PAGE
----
Victoria Ahearn, The Canadian Press
Published Friday, Sep. 14, 2012 11:05AM EDT
TORONTO -- When "The Perks of Being a Wallflower" got a standing ovation at its Toronto International Film Festival premiere this past week, writer-director Stephen Chbosky felt like he was witnessing a pivotal moment in star Emma Watson's life.
"I know what it meant to her, to have that kind of acceptance for another role other than her beloved part. It meant the world," he said of the 22-year-old British actress, who's known worldwide for playing Hermione Granger in the "Harry Potter" franchise.
"I know for her it's just a great letting go and being seen and accepted for something else -- and it's only the beginning. She's going to do so many great parts we're going to lose count."
Watson, who plays free-spirited teen Sam in the coming-of-age drama that Chbosky adapted from his own novel, was one of several young stars who shed their most memorable moulds with more adult-oriented projects at this year's festival.
Kristen Stewart, 22, stepped outside of her beloved Bella Swan "Twilight" character with the sultry role of Marylou in "On the Road," directed by Walter Salles and based on Jack Kerouac's cult classic.
Of course, the actress couldn't escape "Twilight" talk while at the fest (it was her first official public appearance since news broke that she had cheated on her franchise co-star/boyfriend Robert Pattinson with married director Rupert Sanders).
But Stewart embraced the "Twilight" fan base, saying she hoped those who read the Stephenie Meyer books might also pick up "On the Road," which was her favourite book in her freshman year of high school.
"One thing I do know about 'Twilight' fans is they've got a lot of passion, a lot of heart," Stewart said in an interview.
"The idea that we could have anything to do with even one person reading 'On the Road' that wouldn't have read it is mind-blowingly cool to us."
Other former child actors shedding their fresh-faced images at the Toronto festival included former "High School Musical" Disney star Zac Efron, who was featured in two weighty dramas.
In Lee Daniels' "The Paperboy," Efron stars as a budding journalist who falls for Nicole Kidman's bombshell character and has several scenes in just his underwear.
And in "At Any Price," from arthouse director Ramin Bahrani, Efron plays a spoiled rich kid who clashes with his father (Dennis Quaid) to pursue his dreams.
"It'd be so easy for him to do these heart-throb roles, he could have a Tom Cruise career just like that, you know," Quaid said of the 24-year-old Efron.
"But he's really kind of going about it more like Johnny Depp did, taking these smaller films that are a little bit more interesting I think right now, and I think it's going to serve him well as far as his overall career."
Efron admitted he was apprehensive about losing his established audience with his role in "At Any Price."
"But I think usually in life when you have those feelings that's a sign you're going in the right direction," he said in an interview.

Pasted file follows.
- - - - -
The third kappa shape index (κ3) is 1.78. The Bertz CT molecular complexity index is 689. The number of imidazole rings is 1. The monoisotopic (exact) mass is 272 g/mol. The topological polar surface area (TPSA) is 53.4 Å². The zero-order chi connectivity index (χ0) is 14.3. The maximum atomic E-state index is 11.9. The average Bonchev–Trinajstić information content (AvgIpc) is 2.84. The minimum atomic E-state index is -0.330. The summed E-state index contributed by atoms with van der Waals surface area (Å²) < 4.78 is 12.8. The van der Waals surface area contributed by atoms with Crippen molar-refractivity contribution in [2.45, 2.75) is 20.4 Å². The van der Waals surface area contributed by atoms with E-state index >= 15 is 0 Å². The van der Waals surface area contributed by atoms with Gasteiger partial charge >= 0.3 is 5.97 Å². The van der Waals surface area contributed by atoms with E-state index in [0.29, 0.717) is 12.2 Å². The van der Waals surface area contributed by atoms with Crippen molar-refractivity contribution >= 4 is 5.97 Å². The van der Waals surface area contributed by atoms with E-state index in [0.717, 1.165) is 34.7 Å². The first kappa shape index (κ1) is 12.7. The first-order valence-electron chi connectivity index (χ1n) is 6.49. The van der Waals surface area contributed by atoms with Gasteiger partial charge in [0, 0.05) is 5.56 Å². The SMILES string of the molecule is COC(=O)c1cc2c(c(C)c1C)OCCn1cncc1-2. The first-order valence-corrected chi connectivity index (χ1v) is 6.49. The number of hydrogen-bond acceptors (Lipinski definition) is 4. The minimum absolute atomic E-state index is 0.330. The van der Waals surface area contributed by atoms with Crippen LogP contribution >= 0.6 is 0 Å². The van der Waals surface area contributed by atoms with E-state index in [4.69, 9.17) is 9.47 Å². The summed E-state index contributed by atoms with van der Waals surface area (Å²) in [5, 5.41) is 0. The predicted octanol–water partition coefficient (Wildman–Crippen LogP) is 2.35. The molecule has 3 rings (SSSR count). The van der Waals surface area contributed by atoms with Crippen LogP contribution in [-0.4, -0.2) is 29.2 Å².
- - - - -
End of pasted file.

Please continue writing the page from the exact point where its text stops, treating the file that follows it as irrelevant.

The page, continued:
"And you have to confront your fears head-on, and it's safe to say that on the outside, doing this movie scared me, to a degree. I always have a fear of the unknown, fear of something I haven't tried before or something that's out of my wheelhouse. But in the past when I've gone for those things and pushed harder than ever to make them, to follow through with those things it's been the right choice.
"And I look to my elders and what they would have done and the men that I appreciate and respect would have done."
Meanwhile, fellow Disney graduates Selena Gomez and Vanessa Hudgens were at the fest with Harmony Korine's "Spring Breakers," which also stars Ashley Benson of "Pretty Little Liars" teen soap fame.
Gomez's clean-cut character -- not-so-subtly named Faith -- is the naive, conscientious voice of reason amid the film's quartet of empty-eyed partiers. But the pop star spends most of her screen-time grinding on the dance floor, tipping back red cups and puffing on bongs, while her similarly bikini-clad friends get up to worse.
"The biggest challenge for me is that I do have a younger generation of fans that support me and that mean a lot to me," Gomez, 20, said at a festival news conference.
"Plus, I think it's hard for people to take me seriously in that way because of the brand that I've been given, which I'm grateful for, but you know ... people obviously (put) you in this little box."
When asked what she would tell her young fans curious about the risque film, Gomez replied: "Don't see it."
Mary Elizabeth Winstead, 27-year-old star of the festival hit "Smashed," admitted young actors are afraid to say no, even if money isn't an issue.
"You never know if it's going to come back, it's scary to turn anything down," she said in an interview.
"I think every actor has those insecurities; no matter how big you get you're worried that the next job is never going to come, so it can be hard to take that leap, for sure."
It can be even harder if you're a female actress trying to make the transition into more adult rules, noted Chbosky.
"Especially for girls, it can often be very difficult because people see you as that child and they feel attached to you, and then you become this young woman," he said. "And so I felt fiercely protective of Emma as a person, because I knew what this role meant to her.
"But then as an artist -- because again, I think she's phenomenal -- I had to really do my job, because if I didn't then I would hurt a brilliant burgeoning young career, and I would never have forgiven myself, and it made me better because I was never going to let that girl down.
"Everyone knows the pressure on young starlets, child actors, to suddenly become sexualized -- the pressure is so extreme, and what I so admire about Emma is that she didn't go to that place."
The Toronto film festival wraps on Sunday.